It was a privilege to be asked by Father David to walk the halls of power sharing our book with the elected officials of my home state. I wrote this book as a love letter to my posterity. To let them know I was thoughtful of their well-being. The Jacobins are busy chopping down the trees planted by Queen Emma and Saint Damien. I want the Kama’aina a century from now to know that at least some of us were planting trees and tending the garden that is the culture of Hawaii.
The new law which just passed the Hawaii state legislature allows physicians to help terminal patients commit suicide. It has some safeguards to prevent “abuse,” defenders say.
But we all know what happens to such safeguards: They quickly fall by the wayside. Remember how Roe v. Wade pretended that it protected unborn children after “viability”? In fact, abortion on demand for any reason is de facto legal in all 50 states through all nine months.
Likewise with suicide. In the Netherlands, Belgium, and Switzerland, laws like Hawaii’s opened the door to euthanasia for depressed patients, or doctors euthanizing unconscious patients who never consented. Euthanasia is now one of the leading causes of death in Holland, accounting for almost 5 percent of the bodies now buried there.
As America ages with Europe, and birth rates stay low, the pressure from bean-counters at health insurance companies will lead to medical death panels, formal or informal. Aging parents will feel that they are a “burden” to their children, caregivers, and taxpayers. And the pressure will close in on these people who worked hard all through their lives to let the nice man with the needle “do the right thing for everyone.”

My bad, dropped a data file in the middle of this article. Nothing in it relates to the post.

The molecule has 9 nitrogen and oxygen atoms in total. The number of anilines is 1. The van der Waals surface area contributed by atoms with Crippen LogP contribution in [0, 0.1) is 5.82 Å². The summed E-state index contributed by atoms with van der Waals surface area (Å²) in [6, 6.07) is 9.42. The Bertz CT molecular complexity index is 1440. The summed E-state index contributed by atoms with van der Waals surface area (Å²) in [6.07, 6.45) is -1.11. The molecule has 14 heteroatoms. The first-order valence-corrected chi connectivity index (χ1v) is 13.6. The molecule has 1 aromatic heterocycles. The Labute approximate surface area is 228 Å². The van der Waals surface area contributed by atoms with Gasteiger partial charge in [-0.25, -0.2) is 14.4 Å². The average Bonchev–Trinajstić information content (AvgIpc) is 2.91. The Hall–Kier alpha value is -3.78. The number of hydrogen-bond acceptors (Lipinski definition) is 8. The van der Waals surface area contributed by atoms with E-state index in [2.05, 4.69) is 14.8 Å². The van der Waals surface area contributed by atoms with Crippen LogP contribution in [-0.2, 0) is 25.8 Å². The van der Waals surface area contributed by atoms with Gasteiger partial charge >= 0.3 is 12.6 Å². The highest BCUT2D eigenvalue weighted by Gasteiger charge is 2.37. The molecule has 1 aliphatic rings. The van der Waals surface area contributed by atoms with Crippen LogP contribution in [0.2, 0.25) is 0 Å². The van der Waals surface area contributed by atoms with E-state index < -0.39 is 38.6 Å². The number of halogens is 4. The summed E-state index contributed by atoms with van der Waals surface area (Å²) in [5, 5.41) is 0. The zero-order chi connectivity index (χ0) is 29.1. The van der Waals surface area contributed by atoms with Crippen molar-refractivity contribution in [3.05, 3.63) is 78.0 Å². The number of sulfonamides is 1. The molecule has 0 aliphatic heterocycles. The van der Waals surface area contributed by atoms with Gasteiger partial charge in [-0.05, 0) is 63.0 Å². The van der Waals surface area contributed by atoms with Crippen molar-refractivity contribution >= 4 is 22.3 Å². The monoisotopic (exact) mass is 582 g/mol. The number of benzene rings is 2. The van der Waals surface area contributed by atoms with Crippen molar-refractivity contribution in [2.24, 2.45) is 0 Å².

To his eternal credit, the Catholic Bishop of Hawaii, Larry Silva, wrote a powerful column on the eve of the vote. It’s not too much to call it prophetic, since it spoke timeless truth to power. Bravely, he didn’t hide his message in a pointless private note. He published it in the state’s largest newspaper. The bishop asked:
What of family members who will be deprived of the physical presence of their loved one and will have to live with the weight of their own consciences regarding this very unnatural process. What of those who are suffering depression, which can be even more dark and painful than physical pain, including our beloved young people? Won’t this suggest to them that if life becomes too burdensome, checking oneself out of it sooner than later is a legitimate option? If this door to choosing death is opened, will insurance companies and health care facilities continue to provide very expensive but ingenious treatments, developed over generations by scientists, technicians, and medical personnel? Or will the “bottom line” lead them to refuse these expensive treatments[?]
It is unspeakably sad that Holy Thursday saw the victory of death in a great American state. It’s heartening that one of the apostles stayed true. Bishop Silva watched and waited with Jesus, in the person of the sick and dying, whose lives He rendered sacred. May each of us stay close to Jesus, when we meet Him so on this earth.
One easy way to know Him when you see Him: He’s the one surrounded by a crowd of doctors and politicians, all baying for His death.